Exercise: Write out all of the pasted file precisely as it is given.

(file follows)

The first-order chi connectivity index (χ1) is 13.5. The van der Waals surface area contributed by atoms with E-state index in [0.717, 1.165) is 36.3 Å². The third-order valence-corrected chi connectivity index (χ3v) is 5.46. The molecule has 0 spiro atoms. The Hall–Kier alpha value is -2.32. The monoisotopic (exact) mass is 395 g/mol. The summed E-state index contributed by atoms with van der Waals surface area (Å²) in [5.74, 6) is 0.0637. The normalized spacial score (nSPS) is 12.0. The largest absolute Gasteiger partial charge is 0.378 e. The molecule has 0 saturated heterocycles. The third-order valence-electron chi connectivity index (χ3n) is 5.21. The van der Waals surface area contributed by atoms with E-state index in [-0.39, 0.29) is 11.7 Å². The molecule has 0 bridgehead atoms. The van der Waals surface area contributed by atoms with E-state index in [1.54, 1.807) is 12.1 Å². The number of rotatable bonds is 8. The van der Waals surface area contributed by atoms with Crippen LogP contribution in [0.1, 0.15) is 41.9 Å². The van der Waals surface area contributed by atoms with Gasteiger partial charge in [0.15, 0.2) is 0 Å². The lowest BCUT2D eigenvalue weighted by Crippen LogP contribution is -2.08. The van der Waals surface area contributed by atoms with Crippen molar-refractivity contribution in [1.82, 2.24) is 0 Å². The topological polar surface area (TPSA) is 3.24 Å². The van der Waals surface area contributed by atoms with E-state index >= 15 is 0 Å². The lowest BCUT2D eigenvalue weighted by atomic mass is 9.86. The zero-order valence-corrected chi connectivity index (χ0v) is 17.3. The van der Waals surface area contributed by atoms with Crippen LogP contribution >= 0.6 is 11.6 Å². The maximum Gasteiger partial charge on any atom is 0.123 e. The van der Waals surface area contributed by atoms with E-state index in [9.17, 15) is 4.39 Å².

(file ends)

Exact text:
The first-order chi connectivity index (χ1) is 13.5. The van der Waals surface area contributed by atoms with E-state index in [0.717, 1.165) is 36.3 Å². The third-order valence-corrected chi connectivity index (χ3v) is 5.46. The molecule has 0 spiro atoms. The Hall–Kier alpha value is -2.32. The monoisotopic (exact) mass is 395 g/mol. The summed E-state index contributed by atoms with van der Waals surface area (Å²) in [5.74, 6) is 0.0637. The normalized spacial score (nSPS) is 12.0. The largest absolute Gasteiger partial charge is 0.378 e. The molecule has 0 saturated heterocycles. The third-order valence-electron chi connectivity index (χ3n) is 5.21. The van der Waals surface area contributed by atoms with E-state index in [-0.39, 0.29) is 11.7 Å². The molecule has 0 bridgehead atoms. The van der Waals surface area contributed by atoms with E-state index in [1.54, 1.807) is 12.1 Å². The number of rotatable bonds is 8. The van der Waals surface area contributed by atoms with Crippen LogP contribution in [0.1, 0.15) is 41.9 Å². The van der Waals surface area contributed by atoms with Gasteiger partial charge in [0.15, 0.2) is 0 Å². The lowest BCUT2D eigenvalue weighted by Crippen LogP contribution is -2.08. The van der Waals surface area contributed by atoms with Crippen molar-refractivity contribution in [1.82, 2.24) is 0 Å². The topological polar surface area (TPSA) is 3.24 Å². The van der Waals surface area contributed by atoms with E-state index >= 15 is 0 Å². The lowest BCUT2D eigenvalue weighted by atomic mass is 9.86. The zero-order valence-corrected chi connectivity index (χ0v) is 17.3. The van der Waals surface area contributed by atoms with Crippen LogP contribution >= 0.6 is 11.6 Å². The maximum Gasteiger partial charge on any atom is 0.123 e. The van der Waals surface area contributed by atoms with E-state index in [9.17, 15) is 4.39 Å².